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Why this is special for Nairobi, Kenya

EDITORIAL
By Evans Kidero | July 23rd 2015

This week is a historic one for both Nairobi and the whole of Kenya. The visit of an American President always creates a stir, from the corridors of government to the towns and streets of the capital. The fact that President Obama's father was born on these shores means that this visit carries a special significance. His ascension to a position of such profound global significance resonated with Kenyans across the whole nation.

For many, the inevitable security precautions that are put in place for the visit of any Head of State often mean disruption for local businesses and residents. Some roads will be closed and diversions may cause congestion in particular areas of the city. The smooth running of Nairobi is ultimately my responsibility and the county government is doing all it can to ensure the entire weekend, including the hosting of the Global Entrepreneurship Summit (GES), passes off with minimal disruption to Nairobians.

I also wish all our visitors from abroad a warm welcome to Kenya, and especially Nairobi. I am thrilled our capital city has been given the responsibility of hosting such an important event. The GES arrival here could not be better timed. I am sure President Obama's visit will be greeted by enthusiasm by all in Nairobi, whether they are lucky enough to hear the President speak in person, watch from afar on television, or simply listen on the radio.

The support that Kenyans continue to show President Obama is not based on blind adoration of his power or prestige. Rather, because our heritage is also based on shared values – freedom, fairness and most crucially, aspiration. And that is why we must also not forget why President Obama is visiting Kenya.

Yes, his trip here is filled with symbolism. But it is also because he is to attend the GES. President Obama has personally driven this Summit forward since he took office, as he has boldly catapulted entrepreneurship to the forefront of his development agenda. Since 2009, the summit has visited the likes of Istanbul and Kuala Lumpur. It is now Nairobi's turn.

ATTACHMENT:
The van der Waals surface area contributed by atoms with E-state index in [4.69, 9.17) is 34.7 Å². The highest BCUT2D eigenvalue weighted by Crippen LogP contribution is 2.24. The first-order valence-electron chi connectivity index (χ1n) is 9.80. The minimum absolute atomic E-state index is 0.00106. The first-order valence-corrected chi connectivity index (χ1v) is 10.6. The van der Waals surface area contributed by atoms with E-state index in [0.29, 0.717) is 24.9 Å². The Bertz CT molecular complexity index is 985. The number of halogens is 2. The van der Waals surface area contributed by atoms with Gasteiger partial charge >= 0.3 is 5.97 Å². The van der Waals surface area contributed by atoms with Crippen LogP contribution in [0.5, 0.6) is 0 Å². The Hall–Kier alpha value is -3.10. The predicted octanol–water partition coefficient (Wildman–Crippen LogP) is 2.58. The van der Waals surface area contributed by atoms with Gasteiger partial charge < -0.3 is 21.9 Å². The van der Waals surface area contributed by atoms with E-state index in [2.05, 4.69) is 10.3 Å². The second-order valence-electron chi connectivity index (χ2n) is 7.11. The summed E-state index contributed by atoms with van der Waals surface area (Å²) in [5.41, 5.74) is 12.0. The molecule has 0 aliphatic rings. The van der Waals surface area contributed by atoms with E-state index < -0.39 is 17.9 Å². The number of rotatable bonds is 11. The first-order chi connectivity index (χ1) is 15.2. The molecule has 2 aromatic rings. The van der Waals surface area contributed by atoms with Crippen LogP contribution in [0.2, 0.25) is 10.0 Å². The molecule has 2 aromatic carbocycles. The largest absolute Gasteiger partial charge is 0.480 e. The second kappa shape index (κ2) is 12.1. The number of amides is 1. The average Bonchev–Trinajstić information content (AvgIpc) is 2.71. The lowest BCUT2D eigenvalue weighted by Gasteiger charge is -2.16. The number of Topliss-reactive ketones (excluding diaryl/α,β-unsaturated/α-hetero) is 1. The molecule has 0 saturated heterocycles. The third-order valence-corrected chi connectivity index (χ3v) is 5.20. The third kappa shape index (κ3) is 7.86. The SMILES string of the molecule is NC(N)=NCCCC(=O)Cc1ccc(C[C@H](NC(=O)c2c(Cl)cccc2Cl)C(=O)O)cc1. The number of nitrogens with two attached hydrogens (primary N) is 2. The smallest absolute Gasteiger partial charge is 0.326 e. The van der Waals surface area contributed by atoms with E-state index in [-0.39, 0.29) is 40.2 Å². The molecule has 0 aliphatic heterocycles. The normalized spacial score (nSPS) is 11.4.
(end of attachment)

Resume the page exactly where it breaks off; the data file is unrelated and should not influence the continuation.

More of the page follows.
It is fitting that the GES has finally come to Africa. Since the turn of this century, our continent has seen monumental change. Young and dynamic economies are emerging, access to technology has increased and education standards continue to climb. Nairobi is a fascinating window into this rapid and evolving landscape. The spread of hi-speed internet and mobile 3G, the rise of tech hubs and the huge interest of the global business community often make the city unrecognisable from what I saw as a child.

What will be discussed this week effects us all. The role of entrepreneurs plays a fundamental role in nurturing young talent and offering opportunities and employment. There is no hiding from the fact that unemployment remains a major problem for millions of Kenyans. Urban areas like Nairobi offer increasing opportunities, but the employment gap remains significant and troubling. While throughout Africa huge strides have been made in education, access to jobs lags far behind. Kenya is teeming with educated and aspirational young people, who often find jobs scarce and prospects lacking.

Entrepreneurship is crucial to helping tackle this jobs' deficit. We must empower young people to create their own job opportunities, not just for the benefit of single individuals, but to help create a more thriving, diverse and dynamic economy. From mobile money to the plethora of tech start-ups here in Nairobi, Kenya has shown enormous potential in nurturing the entrepreneurs and business leaders of tomorrow.

The young people I regularly meet throughout Nairobi are not only ambitious, but display an enviable level of pragmatism and logic. These are fundamental qualities to entrepreneurs. As access to education and technology increase, it will be down to both government and the private sector to harness this reservoir of ambition amongst our youth. It is vital in ensuring both Kenya and Africa's development story is not one of a one-dimensional resources bonanza but a historic shift to dynamic, innovative and trend-setting economies.

In Nairobi, we are determined to lead the way in driving this innovation. I am proud of our Sh200 million (US$2 million) initiative to connect over 2,000 schools in Nairobi to fixed internet. The children of Nairobi will flourish with access to digital learning tools. But this is just the beginning. This weekend should reignite the conversation on how to nurture this pool of untapped talent that often sits idle, not just in Nairobi but also across this nation.

So let's take advantage of the opportunities this week's visit and summit present. President Obama symbolises a young man who used his talent and drive to make a real difference. Now it is time for those of us in Government and our partners in the business sector to find the next stars of the future. They are certainly out there.

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